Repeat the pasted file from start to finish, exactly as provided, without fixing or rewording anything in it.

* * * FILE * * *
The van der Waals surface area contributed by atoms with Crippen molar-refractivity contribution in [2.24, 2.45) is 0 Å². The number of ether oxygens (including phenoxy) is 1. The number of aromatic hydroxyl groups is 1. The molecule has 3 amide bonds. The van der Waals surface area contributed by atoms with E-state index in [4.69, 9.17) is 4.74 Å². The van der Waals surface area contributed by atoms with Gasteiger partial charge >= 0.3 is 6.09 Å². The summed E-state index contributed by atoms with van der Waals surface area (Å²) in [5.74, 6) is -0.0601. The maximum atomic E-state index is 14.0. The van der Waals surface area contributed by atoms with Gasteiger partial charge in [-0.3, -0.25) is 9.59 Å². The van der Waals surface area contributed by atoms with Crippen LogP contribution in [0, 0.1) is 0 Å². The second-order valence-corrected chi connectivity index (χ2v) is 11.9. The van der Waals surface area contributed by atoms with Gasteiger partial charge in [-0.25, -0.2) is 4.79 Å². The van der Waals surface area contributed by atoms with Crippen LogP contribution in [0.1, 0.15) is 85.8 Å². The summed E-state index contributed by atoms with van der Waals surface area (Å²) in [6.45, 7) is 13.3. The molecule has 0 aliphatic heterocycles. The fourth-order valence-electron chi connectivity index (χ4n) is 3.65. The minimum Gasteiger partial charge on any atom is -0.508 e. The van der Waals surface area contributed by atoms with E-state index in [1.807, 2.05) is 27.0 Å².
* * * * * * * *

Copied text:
The van der Waals surface area contributed by atoms with Crippen molar-refractivity contribution in [2.24, 2.45) is 0 Å². The number of ether oxygens (including phenoxy) is 1. The number of aromatic hydroxyl groups is 1. The molecule has 3 amide bonds. The van der Waals surface area contributed by atoms with E-state index in [4.69, 9.17) is 4.74 Å². The van der Waals surface area contributed by atoms with Gasteiger partial charge >= 0.3 is 6.09 Å². The summed E-state index contributed by atoms with van der Waals surface area (Å²) in [5.74, 6) is -0.0601. The maximum atomic E-state index is 14.0. The van der Waals surface area contributed by atoms with Gasteiger partial charge in [-0.3, -0.25) is 9.59 Å². The van der Waals surface area contributed by atoms with Crippen LogP contribution in [0, 0.1) is 0 Å². The second-order valence-corrected chi connectivity index (χ2v) is 11.9. The van der Waals surface area contributed by atoms with Gasteiger partial charge in [-0.25, -0.2) is 4.79 Å². The van der Waals surface area contributed by atoms with Crippen LogP contribution in [0.1, 0.15) is 85.8 Å². The summed E-state index contributed by atoms with van der Waals surface area (Å²) in [6.45, 7) is 13.3. The molecule has 0 aliphatic heterocycles. The fourth-order valence-electron chi connectivity index (χ4n) is 3.65. The minimum Gasteiger partial charge on any atom is -0.508 e. The van der Waals surface area contributed by atoms with E-state index in [1.807, 2.05) is 27.0 Å².